PTSD in the Veterans of the Vietnam War

PTSD in the Veterans of the Vietnam War

Vietnam War Veterans experienced many stressful, intense situations and events. Because of their military service and experiences, many Vietnam War vets returned home with post-traumatic stress disorder or PTSD.

Thousands of Veterans still experience the long-term side effects and consequences of this psychological condition. Read on for more information about the prevalence of PTSD in Vietnam War Veterans and related disability benefits.

What Is Post-Traumatic Stress Disorder?

PTSD is a psychological condition characterized by lasting and/or chronic negative mental and emotional experiences caused by one or more “stressors.”

A traumatic event normally triggers PTSD. For example, a Vietnam War Veteran may have witnessed one of their fellow servicemembers die in combat, or they may have experienced a serious injury themselves. 

PTSD changes the brain and can lead to serious symptoms, such as:

  • Intrusive thoughts
  • Suicidal ideation
  • Flashbacks to the stressor or trigger event in question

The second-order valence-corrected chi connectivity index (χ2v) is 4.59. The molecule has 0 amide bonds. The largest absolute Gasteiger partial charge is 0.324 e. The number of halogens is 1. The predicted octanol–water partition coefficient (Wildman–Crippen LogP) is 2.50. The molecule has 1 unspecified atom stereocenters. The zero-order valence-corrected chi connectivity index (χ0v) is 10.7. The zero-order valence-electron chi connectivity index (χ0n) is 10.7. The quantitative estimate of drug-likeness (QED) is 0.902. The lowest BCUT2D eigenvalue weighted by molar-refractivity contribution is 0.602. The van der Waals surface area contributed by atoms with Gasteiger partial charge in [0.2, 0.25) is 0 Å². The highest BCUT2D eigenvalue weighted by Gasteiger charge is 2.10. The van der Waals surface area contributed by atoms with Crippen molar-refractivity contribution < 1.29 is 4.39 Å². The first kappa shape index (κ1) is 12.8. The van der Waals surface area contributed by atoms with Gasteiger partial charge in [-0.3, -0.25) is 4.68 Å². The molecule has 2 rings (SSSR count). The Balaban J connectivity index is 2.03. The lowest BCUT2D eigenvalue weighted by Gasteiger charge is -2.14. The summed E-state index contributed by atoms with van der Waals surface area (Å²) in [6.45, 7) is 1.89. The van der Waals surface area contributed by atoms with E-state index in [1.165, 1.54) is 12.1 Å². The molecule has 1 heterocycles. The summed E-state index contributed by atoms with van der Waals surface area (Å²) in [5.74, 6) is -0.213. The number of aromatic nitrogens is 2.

• Alterations in mood or cognition
  • Memory loss
  • Difficulty socializing
  • Difficulty concentrating
  • Danger to oneself and others
  • Alterations in reactivity and arousal (sometimes called hyperarousal)
  • Difficulty sleeping
  • Always feeling on alert
  • And more

PTSD can be difficult to discuss, especially for members of the Vietnam generation, which can impede the process of diagnosing. However, it’s important to get a PTSD diagnosis quickly so you can receive adequate medical attention and obtain disability benefits to which you may be entitled.

PTSD in Vietnam War Veterans

In the immediate aftermath of the Vietnam War, PTSD was not widely recognized as a psychological condition. Most Vietnam War Veterans could not get the emotional and psychological support they needed to recover.

Starting in 1983, Congress ordered the Department of Veterans Affairs to study the prevalence of PTSD and related psychological problems among Vietnam-era Veterans. The study concluded in December 2013 and found that, while most Vietnam-era Veterans were mentally and psychologically healthy, many still suffered from PTSD symptoms decades later.

The study showed that Vietnam War Veterans were severely adversely affected by PTSD and similar psychological conditions.

Unique Factors Affecting Vietnam War Veterans